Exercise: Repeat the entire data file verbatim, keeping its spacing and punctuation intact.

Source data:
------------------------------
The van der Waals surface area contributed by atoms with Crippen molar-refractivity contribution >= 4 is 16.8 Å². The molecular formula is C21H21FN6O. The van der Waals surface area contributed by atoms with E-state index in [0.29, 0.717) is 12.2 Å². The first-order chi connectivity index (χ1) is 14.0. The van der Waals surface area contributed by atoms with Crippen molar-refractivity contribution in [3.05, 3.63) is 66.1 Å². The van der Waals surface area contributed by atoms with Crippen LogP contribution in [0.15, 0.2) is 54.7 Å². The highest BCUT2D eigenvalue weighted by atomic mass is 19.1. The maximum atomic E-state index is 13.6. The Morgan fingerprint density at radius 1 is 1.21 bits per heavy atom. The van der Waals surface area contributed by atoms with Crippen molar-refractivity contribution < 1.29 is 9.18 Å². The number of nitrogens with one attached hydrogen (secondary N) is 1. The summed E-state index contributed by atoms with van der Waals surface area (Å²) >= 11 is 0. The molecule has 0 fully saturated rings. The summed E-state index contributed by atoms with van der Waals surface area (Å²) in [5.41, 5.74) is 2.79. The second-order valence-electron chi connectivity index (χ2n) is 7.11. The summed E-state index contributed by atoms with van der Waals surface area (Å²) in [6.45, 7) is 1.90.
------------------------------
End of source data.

The van der Waals surface area contributed by atoms with Crippen molar-refractivity contribution >= 4 is 16.8 Å². The molecular formula is C21H21FN6O. The van der Waals surface area contributed by atoms with E-state index in [0.29, 0.717) is 12.2 Å². The first-order chi connectivity index (χ1) is 14.0. The van der Waals surface area contributed by atoms with Crippen molar-refractivity contribution in [3.05, 3.63) is 66.1 Å². The van der Waals surface area contributed by atoms with Crippen LogP contribution in [0.15, 0.2) is 54.7 Å². The highest BCUT2D eigenvalue weighted by atomic mass is 19.1. The maximum atomic E-state index is 13.6. The Morgan fingerprint density at radius 1 is 1.21 bits per heavy atom. The van der Waals surface area contributed by atoms with Crippen molar-refractivity contribution < 1.29 is 9.18 Å². The number of nitrogens with one attached hydrogen (secondary N) is 1. The summed E-state index contributed by atoms with van der Waals surface area (Å²) >= 11 is 0. The molecule has 0 fully saturated rings. The summed E-state index contributed by atoms with van der Waals surface area (Å²) in [5.41, 5.74) is 2.79. The second-order valence-electron chi connectivity index (χ2n) is 7.11. The summed E-state index contributed by atoms with van der Waals surface area (Å²) in [6.45, 7) is 1.90.